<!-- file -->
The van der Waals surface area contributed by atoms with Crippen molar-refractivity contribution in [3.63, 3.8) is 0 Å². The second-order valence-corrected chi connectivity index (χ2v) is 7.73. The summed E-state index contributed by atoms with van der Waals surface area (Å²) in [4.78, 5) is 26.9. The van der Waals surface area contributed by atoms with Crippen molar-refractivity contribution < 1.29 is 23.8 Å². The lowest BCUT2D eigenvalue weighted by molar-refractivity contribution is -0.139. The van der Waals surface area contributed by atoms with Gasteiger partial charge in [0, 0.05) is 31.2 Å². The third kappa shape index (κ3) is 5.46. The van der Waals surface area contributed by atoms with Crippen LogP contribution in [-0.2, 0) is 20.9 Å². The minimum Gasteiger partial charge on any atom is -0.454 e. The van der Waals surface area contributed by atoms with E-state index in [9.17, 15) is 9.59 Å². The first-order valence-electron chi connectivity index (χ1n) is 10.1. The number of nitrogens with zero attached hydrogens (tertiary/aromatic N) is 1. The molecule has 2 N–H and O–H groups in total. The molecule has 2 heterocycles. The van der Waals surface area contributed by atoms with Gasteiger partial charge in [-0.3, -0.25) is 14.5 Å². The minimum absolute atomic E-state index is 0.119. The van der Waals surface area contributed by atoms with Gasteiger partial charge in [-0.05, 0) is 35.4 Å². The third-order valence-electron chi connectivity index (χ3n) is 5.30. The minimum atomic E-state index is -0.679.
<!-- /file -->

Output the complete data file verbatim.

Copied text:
The van der Waals surface area contributed by atoms with Crippen molar-refractivity contribution in [3.63, 3.8) is 0 Å². The second-order valence-corrected chi connectivity index (χ2v) is 7.73. The summed E-state index contributed by atoms with van der Waals surface area (Å²) in [4.78, 5) is 26.9. The van der Waals surface area contributed by atoms with Crippen molar-refractivity contribution < 1.29 is 23.8 Å². The lowest BCUT2D eigenvalue weighted by molar-refractivity contribution is -0.139. The van der Waals surface area contributed by atoms with Gasteiger partial charge in [0, 0.05) is 31.2 Å². The third kappa shape index (κ3) is 5.46. The van der Waals surface area contributed by atoms with Crippen LogP contribution in [-0.2, 0) is 20.9 Å². The minimum Gasteiger partial charge on any atom is -0.454 e. The van der Waals surface area contributed by atoms with E-state index in [9.17, 15) is 9.59 Å². The first-order valence-electron chi connectivity index (χ1n) is 10.1. The number of nitrogens with zero attached hydrogens (tertiary/aromatic N) is 1. The molecule has 2 N–H and O–H groups in total. The molecule has 2 heterocycles. The van der Waals surface area contributed by atoms with Gasteiger partial charge in [-0.3, -0.25) is 14.5 Å². The minimum absolute atomic E-state index is 0.119. The van der Waals surface area contributed by atoms with Gasteiger partial charge in [-0.05, 0) is 35.4 Å². The third-order valence-electron chi connectivity index (χ3n) is 5.30. The minimum atomic E-state index is -0.679.